“I personally prefer a scaled-up approach because there is a reduction in ongoing costs, such as power, space, cooling, and physical maintenance. Also, the complexity factor is reduced when there is less hardware to manage. An exception to that would be data centers without existing centralized storage — the initial acquisition becomes more expensive in scale-up operations if a SAN infrastructure is not already in place.”
I’m guilty of being one of those people that says “Durnit, why didn’t I say this or that?” or “Dangit, why didn’t I quantify that a little more?” even well after the fact, making me perhaps my own worst critic. In this case, I really felt I left some stuff unsaid. One item that irks me about that answer is that I should have made more mention of blades. I hate blades in their current incarnation. I think they’re the worst idea in IT – they’re hot, cramped, delicate, with slower components and limited expansion ports – if you name something about a blade, I can find a reason to hate it. That said, I shouldn’t have left them out of my line of thought – a good IT Manager needs to consider uncomfortable things, difficult things, even distasteful things, when looking at something impactful. Or so says the wisdom of Frank Hayes, to whose articles I often find myself nodding to the affirmative while reading. So, here goes.
Blades are hot – they have limited cooling options built-in. That’s often a “value-add” (choke) of specialized rack systems and chassis systems provided by third-party vendors. Here’s a few links to illustrate the point:
- Power and cooling woes undercut blade server benefits
- IBM feels the heat
- Heat relief for data centers using blades
- Concerns heat up over keeping blades cool
A rack of big-honkin’ boxes will make you feel toasty on the parts next to their fans. A rack of blades will cook you medium-well given enough time. To prevent the data equivalent of multiple mini-supernovas you need to install the correct cooling – the correct tonnage of AC, hot and cold rack aisles, proper ventilation, air temperature monitors, system heat monitors, etc. In many data centers, the cost of new construction (or re-construction) may very well exceed even long-term cost savings from server consolidation, and even if you can afford the construction and still come out with positive ROI, that cooling comes at a monthly utility cost – you must increase your power consumption to keep things cool.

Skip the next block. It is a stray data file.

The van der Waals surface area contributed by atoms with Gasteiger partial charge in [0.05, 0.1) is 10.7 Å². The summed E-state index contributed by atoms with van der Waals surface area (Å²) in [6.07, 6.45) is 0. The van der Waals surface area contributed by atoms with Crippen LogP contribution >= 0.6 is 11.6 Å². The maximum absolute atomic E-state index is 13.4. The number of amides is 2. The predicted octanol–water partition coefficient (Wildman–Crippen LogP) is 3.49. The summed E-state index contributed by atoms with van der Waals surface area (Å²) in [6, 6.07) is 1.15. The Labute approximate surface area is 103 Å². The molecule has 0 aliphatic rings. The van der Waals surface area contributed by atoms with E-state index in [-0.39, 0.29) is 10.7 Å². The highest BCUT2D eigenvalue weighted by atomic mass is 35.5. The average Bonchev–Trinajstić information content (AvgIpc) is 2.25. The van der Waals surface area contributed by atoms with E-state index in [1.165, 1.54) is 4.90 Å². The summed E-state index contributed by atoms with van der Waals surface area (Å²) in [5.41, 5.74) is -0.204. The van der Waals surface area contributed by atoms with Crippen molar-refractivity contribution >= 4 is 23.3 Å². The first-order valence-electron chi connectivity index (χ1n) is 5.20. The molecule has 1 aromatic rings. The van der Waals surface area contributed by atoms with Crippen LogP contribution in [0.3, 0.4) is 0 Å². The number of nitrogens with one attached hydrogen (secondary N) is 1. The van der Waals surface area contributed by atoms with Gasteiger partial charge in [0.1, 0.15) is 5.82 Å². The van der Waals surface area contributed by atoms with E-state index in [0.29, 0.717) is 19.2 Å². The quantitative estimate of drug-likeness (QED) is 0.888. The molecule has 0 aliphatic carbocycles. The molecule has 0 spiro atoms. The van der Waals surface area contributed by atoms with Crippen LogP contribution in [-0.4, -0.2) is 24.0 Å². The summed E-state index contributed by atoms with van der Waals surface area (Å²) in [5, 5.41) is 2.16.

That said, this is where virtualization has been proven out over the last decade as a way decrease the number of servers and offload them to blades. That may mean that you can remove enough servers to use your existing heat management systems in a more focussed way and not have to break the bank. Even if it’s a five-to-one ratio of servers removed to virtualization-equipped blades added, you’re coming out ahead. Add in centralized storage systems to connect to the blades and the scales may well tip back in favor of Mr. Heat Miser again, but probably not. Getting a ten-to-one ratio means blades are a winner. This is assuming a large server consolidation via virtualization project. If it’s not a big percentage of your boxes being affected, you’ll be back in the hot seat, quite literally.
Ever need five or more NICs for a virtualization host? I have. If I had blades, I’d be using three blades to get that done, assuming dual nics, and five or more on single-nic blades. That means more blades, more virtualization software licenses I don’t need, more hardware to fail, and more physical boxes when what I want to do is REDUCE the number of physical boxes. Right now server blades are still too young – many vendor’s products have all the components are included on the blade, and not modular enough. PC blade systems have it a little better – some limited peripheral connectivity at the user-site (see this link for one manufacturer’s solution), but still, it’s an entire box in a chassis with all the difficulties of expanding that micro-sized PCs and laptops have.